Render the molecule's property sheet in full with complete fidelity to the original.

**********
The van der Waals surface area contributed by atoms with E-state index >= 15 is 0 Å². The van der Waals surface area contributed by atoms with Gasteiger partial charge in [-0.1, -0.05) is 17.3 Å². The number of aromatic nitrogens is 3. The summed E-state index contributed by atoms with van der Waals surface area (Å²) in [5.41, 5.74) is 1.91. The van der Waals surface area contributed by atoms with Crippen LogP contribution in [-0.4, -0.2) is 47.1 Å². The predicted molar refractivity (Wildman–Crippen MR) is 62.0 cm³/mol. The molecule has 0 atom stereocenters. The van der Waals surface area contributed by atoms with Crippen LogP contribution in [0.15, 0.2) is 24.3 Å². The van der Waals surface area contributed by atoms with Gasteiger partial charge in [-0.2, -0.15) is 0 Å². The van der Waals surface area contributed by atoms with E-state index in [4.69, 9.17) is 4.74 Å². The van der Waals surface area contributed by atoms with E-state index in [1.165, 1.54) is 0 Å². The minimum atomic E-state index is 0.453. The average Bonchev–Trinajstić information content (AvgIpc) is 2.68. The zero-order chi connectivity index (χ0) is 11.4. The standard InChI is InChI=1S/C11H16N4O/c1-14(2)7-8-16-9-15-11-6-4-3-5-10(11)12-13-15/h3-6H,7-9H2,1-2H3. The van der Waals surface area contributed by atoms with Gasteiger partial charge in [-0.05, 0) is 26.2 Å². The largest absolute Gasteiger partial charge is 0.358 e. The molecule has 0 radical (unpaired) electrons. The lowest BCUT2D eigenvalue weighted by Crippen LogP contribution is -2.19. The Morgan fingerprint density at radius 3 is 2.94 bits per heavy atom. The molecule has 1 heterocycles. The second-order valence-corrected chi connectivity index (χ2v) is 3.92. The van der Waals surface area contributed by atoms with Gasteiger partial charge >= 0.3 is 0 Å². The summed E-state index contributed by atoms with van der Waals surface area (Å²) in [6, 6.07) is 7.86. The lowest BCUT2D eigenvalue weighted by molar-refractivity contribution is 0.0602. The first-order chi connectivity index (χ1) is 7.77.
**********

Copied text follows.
The van der Waals surface area contributed by atoms with E-state index >= 15 is 0 Å². The van der Waals surface area contributed by atoms with Gasteiger partial charge in [-0.1, -0.05) is 17.3 Å². The number of aromatic nitrogens is 3. The summed E-state index contributed by atoms with van der Waals surface area (Å²) in [5.41, 5.74) is 1.91. The van der Waals surface area contributed by atoms with Crippen LogP contribution in [-0.4, -0.2) is 47.1 Å². The predicted molar refractivity (Wildman–Crippen MR) is 62.0 cm³/mol. The molecule has 0 atom stereocenters. The van der Waals surface area contributed by atoms with Crippen LogP contribution in [0.15, 0.2) is 24.3 Å². The van der Waals surface area contributed by atoms with Gasteiger partial charge in [-0.2, -0.15) is 0 Å². The van der Waals surface area contributed by atoms with E-state index in [4.69, 9.17) is 4.74 Å². The van der Waals surface area contributed by atoms with E-state index in [1.165, 1.54) is 0 Å². The minimum atomic E-state index is 0.453. The average Bonchev–Trinajstić information content (AvgIpc) is 2.68. The zero-order chi connectivity index (χ0) is 11.4. The standard InChI is InChI=1S/C11H16N4O/c1-14(2)7-8-16-9-15-11-6-4-3-5-10(11)12-13-15/h3-6H,7-9H2,1-2H3. The van der Waals surface area contributed by atoms with Gasteiger partial charge in [-0.05, 0) is 26.2 Å². The largest absolute Gasteiger partial charge is 0.358 e. The molecule has 0 radical (unpaired) electrons. The lowest BCUT2D eigenvalue weighted by Crippen LogP contribution is -2.19. The Morgan fingerprint density at radius 3 is 2.94 bits per heavy atom. The molecule has 1 heterocycles. The second-order valence-corrected chi connectivity index (χ2v) is 3.92. The van der Waals surface area contributed by atoms with Gasteiger partial charge >= 0.3 is 0 Å². The summed E-state index contributed by atoms with van der Waals surface area (Å²) in [6, 6.07) is 7.86. The lowest BCUT2D eigenvalue weighted by molar-refractivity contribution is 0.0602. The first-order chi connectivity index (χ1) is 7.77.